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What’s Your Online Business Worth? Analysis Of $394 million In Exits: Here’s What We Found

What’s Your Online Business Worth? Analysis Of $394 million In Exits: Here’s What We Found

UPDATED: 13th January 2016 – The most comprehensive online business valuation analysis on the internet. 

The first question a seller asks us as a website broker when looking to sell their online business is, “What is it worth?”. So in 2012, we started analysing all online business transactions that we could find for the previous year and presented it in a report. Each year, we analyse the previous year’s sales to come up with industry averages. Fast forward to today and this article represents an analysis of sales data between 2011 and 2015.


You will see the term multiple a lot in this article.  We calculate the profit for the business using SDE (Sellers discretionary earnings) using this formula:

The profit of your business is calculated as = Total Sale – Cost of Goods Sold – Expenses + Owners Wage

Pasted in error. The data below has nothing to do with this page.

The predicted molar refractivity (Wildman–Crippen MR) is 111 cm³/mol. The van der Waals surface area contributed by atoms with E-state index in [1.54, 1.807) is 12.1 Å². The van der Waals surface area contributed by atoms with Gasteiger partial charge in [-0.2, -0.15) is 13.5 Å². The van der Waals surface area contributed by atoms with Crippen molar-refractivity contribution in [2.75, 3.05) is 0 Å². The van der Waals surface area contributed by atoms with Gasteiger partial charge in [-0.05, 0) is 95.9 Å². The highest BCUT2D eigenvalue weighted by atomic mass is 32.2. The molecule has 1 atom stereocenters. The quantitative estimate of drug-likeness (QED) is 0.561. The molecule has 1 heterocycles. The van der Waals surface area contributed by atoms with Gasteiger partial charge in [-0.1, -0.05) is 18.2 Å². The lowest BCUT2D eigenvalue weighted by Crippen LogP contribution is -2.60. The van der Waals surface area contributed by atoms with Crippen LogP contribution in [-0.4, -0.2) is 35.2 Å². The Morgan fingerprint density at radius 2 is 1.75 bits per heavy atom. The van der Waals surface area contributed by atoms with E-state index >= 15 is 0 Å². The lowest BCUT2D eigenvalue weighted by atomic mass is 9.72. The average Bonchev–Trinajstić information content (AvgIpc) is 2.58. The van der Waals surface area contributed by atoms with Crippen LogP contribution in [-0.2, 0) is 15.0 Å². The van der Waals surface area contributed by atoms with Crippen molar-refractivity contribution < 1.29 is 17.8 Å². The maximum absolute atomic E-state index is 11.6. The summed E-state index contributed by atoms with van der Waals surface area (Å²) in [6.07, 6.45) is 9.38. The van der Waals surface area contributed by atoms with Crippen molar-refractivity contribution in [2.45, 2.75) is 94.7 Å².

What is also discussed and needs explaining is when it says a multiple of 2.44X. What his means is the amount paid for the business is a value of 2.44 times the profit. For example, a business that is doing $300,000 in profit per year sold for at 2.44X means ($300,000*2.44=$732,000) So $732,000 was the selling price. This works in reverse as well. If a business sold for $723,000 at 2.44X then (2.44=$732,000/2.4X means the profit was $300,000).

What are the market trends?


The market is growing, not only in terms of deals closed but demand from buyers. We are seeing around 10 buyers for every seller as a ratio. If you look at the total deals closed trends you can see that total deals closed went from $53 million to $112 million in 4 years. That is over a 100% increase. Our predictions, for 2016, is we will see another growth year again. As of writing this post we have 5 businesses listed and another 5 in the pipeline.